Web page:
The U.S. government’s estimated $1.5 trillion deficit and record government spending around the world are the biggest potential threats to the global economy, JPMorgan Chase & Co. Chief Executive Officer Jamie Dimon said.
“I’m not just talking about just the United States,” Dimon said in an interview on Bloomberg Television in Davos, Switzerland today. “The governments have to show the will that we have this under control. Because you don’t want to get them under control of the markets the wrong way.”
Moody’s Investors Service said yesterday it may have to place the U.S. government’s Aaa bond rating on “negative outlook” in the next two years because of the widening deficit. The rating company cited uncertainty over the ability of the U.S. to reduce debt, especially given the extension of tax cuts enacted under President George W. Bush, the chance Congress won’t reduce spending and the outcome of the November elections.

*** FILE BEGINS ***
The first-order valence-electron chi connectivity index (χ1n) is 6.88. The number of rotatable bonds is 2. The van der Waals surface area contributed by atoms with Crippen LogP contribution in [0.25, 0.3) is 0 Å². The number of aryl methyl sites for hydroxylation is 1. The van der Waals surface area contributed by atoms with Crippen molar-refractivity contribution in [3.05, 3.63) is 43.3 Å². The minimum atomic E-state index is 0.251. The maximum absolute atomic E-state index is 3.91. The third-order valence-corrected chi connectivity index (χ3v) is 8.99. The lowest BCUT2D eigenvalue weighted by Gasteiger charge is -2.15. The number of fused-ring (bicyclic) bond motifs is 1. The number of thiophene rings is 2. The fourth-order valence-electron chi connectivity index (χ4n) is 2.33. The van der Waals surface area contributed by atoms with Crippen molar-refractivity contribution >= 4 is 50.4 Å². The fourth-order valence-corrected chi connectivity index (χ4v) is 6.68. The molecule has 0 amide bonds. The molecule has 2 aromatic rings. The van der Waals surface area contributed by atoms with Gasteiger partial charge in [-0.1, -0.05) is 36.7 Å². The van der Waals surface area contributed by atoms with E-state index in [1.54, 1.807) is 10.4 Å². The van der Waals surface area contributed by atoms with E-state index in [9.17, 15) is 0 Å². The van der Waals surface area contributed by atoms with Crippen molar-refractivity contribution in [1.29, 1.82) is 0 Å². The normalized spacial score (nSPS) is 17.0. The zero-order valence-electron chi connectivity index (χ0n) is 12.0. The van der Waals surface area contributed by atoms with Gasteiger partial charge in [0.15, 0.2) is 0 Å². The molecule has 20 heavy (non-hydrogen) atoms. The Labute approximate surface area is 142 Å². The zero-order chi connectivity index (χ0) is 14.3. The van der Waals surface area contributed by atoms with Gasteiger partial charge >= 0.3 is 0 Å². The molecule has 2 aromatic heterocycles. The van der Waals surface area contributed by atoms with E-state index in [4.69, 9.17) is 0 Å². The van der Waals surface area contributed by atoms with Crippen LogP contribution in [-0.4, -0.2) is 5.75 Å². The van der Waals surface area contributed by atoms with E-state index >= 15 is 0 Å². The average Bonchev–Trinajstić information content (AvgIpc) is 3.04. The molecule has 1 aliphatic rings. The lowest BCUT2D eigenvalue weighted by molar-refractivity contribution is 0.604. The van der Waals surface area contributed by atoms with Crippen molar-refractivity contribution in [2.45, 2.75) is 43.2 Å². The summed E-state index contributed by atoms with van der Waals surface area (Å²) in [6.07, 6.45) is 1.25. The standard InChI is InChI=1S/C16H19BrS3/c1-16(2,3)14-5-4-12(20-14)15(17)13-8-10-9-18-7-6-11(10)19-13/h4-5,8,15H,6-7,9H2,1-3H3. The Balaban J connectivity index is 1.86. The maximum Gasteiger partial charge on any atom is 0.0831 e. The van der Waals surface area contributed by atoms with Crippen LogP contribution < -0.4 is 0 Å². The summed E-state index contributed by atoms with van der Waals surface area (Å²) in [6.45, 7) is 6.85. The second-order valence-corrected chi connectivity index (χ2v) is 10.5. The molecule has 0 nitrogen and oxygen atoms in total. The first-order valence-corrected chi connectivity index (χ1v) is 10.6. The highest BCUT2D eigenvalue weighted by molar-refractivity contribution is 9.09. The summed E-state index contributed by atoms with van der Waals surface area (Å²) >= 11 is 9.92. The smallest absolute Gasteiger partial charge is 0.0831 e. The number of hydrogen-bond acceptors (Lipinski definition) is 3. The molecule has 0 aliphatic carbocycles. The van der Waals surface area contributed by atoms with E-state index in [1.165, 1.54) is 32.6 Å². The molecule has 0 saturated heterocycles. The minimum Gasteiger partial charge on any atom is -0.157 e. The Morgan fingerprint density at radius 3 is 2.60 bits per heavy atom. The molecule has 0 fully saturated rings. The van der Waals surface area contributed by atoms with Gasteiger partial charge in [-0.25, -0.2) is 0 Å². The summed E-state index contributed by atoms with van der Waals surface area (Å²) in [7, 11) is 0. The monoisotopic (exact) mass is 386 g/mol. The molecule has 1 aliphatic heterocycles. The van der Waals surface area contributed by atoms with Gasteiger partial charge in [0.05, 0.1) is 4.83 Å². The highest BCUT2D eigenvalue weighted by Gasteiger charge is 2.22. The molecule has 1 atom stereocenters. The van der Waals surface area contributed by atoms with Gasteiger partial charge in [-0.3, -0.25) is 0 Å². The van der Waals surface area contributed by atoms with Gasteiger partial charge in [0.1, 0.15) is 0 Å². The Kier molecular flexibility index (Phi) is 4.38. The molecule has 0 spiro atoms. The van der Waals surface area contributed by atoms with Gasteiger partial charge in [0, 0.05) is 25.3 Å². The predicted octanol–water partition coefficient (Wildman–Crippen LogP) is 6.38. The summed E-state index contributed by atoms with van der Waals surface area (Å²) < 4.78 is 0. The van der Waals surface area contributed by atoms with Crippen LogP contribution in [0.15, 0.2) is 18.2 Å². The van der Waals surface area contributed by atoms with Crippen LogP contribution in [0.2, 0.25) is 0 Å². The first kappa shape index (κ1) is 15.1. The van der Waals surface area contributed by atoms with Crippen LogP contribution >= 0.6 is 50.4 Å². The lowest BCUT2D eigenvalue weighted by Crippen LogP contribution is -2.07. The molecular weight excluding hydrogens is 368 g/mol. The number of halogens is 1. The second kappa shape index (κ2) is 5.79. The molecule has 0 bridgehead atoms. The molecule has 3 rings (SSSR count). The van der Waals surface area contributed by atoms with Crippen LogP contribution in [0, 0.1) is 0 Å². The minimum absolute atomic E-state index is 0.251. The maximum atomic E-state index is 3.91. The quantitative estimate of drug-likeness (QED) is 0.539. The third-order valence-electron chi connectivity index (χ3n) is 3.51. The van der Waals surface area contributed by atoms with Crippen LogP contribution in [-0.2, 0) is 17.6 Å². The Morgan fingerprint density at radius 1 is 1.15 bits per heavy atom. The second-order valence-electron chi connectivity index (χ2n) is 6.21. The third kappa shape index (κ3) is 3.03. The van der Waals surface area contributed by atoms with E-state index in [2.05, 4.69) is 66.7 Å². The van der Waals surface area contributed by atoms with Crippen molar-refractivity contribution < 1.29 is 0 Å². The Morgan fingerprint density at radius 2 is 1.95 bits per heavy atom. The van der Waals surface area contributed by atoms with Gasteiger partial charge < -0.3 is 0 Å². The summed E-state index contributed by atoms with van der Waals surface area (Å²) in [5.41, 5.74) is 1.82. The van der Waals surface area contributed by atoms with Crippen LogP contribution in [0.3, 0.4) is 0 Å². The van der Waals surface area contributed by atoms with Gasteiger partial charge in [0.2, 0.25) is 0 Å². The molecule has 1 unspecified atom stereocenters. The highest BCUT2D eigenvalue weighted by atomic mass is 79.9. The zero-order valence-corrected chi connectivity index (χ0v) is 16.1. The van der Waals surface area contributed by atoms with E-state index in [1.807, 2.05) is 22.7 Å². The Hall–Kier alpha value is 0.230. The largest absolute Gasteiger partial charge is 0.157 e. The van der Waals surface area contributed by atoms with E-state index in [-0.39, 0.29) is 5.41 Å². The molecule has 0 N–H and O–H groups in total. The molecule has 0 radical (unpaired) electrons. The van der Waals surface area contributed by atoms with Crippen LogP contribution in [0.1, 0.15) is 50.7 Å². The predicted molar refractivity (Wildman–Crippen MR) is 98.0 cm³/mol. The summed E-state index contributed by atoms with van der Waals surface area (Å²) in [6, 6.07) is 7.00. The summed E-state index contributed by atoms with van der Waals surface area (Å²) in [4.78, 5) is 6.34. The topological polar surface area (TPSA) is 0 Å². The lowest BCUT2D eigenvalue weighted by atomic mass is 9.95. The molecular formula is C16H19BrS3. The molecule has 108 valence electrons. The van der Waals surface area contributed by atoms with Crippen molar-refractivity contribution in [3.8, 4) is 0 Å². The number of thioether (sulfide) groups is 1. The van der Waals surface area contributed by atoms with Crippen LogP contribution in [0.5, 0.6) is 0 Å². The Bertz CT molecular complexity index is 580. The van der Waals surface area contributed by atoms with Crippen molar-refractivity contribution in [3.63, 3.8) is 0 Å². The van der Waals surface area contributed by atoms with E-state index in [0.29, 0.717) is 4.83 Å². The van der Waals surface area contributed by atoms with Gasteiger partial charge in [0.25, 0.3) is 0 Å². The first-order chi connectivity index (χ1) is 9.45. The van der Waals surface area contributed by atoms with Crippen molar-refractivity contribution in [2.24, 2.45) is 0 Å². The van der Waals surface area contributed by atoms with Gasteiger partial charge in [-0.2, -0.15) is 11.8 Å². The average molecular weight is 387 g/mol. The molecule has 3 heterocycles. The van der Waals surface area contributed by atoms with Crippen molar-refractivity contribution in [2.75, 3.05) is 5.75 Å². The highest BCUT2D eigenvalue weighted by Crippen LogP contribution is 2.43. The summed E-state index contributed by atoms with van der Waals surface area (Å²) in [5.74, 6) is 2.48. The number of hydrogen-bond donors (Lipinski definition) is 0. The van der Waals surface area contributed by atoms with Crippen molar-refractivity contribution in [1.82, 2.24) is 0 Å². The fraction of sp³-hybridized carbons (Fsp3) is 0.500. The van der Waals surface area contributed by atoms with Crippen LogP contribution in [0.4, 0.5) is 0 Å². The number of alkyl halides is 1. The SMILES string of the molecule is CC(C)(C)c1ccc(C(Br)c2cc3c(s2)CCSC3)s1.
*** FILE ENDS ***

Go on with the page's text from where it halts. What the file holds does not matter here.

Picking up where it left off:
“We have to fix this,” Dimon said. “We can handle the $1.5 trillion. It’s handling it for as far as the eye can see that becomes the problem.”
Treasury Secretary Timothy F. Geithner told broadcaster Charlie Rose yesterday that the U.S. budget deficit is “unsustainable.”
Dimon, 54, said he’s “always been a little bit worried” about Treasury yields rising as policy makers try to curb spending and cut the deficit.
“The best thing of all would be real growth, unemployment starts to come down, inflation goes up a little bit and bond rates go up,” Dimon said. “No one’s going to mind if bond rates go up 100 or 200 basis points if we have active growth, a strong economy, we’re vibrant and healthy and you see the deficit start to go down over time.”
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